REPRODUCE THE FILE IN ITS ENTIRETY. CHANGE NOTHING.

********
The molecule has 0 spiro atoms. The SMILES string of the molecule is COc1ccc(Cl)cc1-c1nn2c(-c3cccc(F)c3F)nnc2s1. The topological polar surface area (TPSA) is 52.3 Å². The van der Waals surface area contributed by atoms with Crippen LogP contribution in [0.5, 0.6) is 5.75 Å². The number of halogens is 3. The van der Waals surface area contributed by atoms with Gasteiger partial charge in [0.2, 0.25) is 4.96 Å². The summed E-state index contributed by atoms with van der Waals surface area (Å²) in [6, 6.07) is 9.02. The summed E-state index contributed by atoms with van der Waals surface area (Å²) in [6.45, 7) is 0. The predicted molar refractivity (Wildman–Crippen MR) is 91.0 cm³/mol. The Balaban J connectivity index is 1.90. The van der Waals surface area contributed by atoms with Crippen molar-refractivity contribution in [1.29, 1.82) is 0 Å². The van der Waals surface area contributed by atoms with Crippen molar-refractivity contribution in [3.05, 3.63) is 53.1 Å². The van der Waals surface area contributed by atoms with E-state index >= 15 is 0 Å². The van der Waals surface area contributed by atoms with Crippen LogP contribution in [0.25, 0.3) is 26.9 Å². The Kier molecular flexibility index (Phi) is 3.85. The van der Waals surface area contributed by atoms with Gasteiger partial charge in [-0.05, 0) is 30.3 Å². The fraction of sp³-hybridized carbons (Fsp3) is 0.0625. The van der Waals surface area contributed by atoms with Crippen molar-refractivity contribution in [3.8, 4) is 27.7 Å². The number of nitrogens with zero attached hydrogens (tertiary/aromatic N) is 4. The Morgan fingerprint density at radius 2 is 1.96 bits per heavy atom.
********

The molecule has 0 spiro atoms. The SMILES string of the molecule is COc1ccc(Cl)cc1-c1nn2c(-c3cccc(F)c3F)nnc2s1. The topological polar surface area (TPSA) is 52.3 Å². The van der Waals surface area contributed by atoms with Crippen LogP contribution in [0.5, 0.6) is 5.75 Å². The number of halogens is 3. The van der Waals surface area contributed by atoms with Gasteiger partial charge in [0.2, 0.25) is 4.96 Å². The summed E-state index contributed by atoms with van der Waals surface area (Å²) in [6, 6.07) is 9.02. The summed E-state index contributed by atoms with van der Waals surface area (Å²) in [6.45, 7) is 0. The predicted molar refractivity (Wildman–Crippen MR) is 91.0 cm³/mol. The Balaban J connectivity index is 1.90. The van der Waals surface area contributed by atoms with Crippen molar-refractivity contribution in [1.29, 1.82) is 0 Å². The van der Waals surface area contributed by atoms with Crippen molar-refractivity contribution in [3.05, 3.63) is 53.1 Å². The van der Waals surface area contributed by atoms with E-state index >= 15 is 0 Å². The van der Waals surface area contributed by atoms with Crippen LogP contribution in [0.25, 0.3) is 26.9 Å². The Kier molecular flexibility index (Phi) is 3.85. The van der Waals surface area contributed by atoms with Gasteiger partial charge in [-0.05, 0) is 30.3 Å². The fraction of sp³-hybridized carbons (Fsp3) is 0.0625. The van der Waals surface area contributed by atoms with Crippen molar-refractivity contribution in [3.8, 4) is 27.7 Å². The number of nitrogens with zero attached hydrogens (tertiary/aromatic N) is 4. The Morgan fingerprint density at radius 2 is 1.96 bits per heavy atom.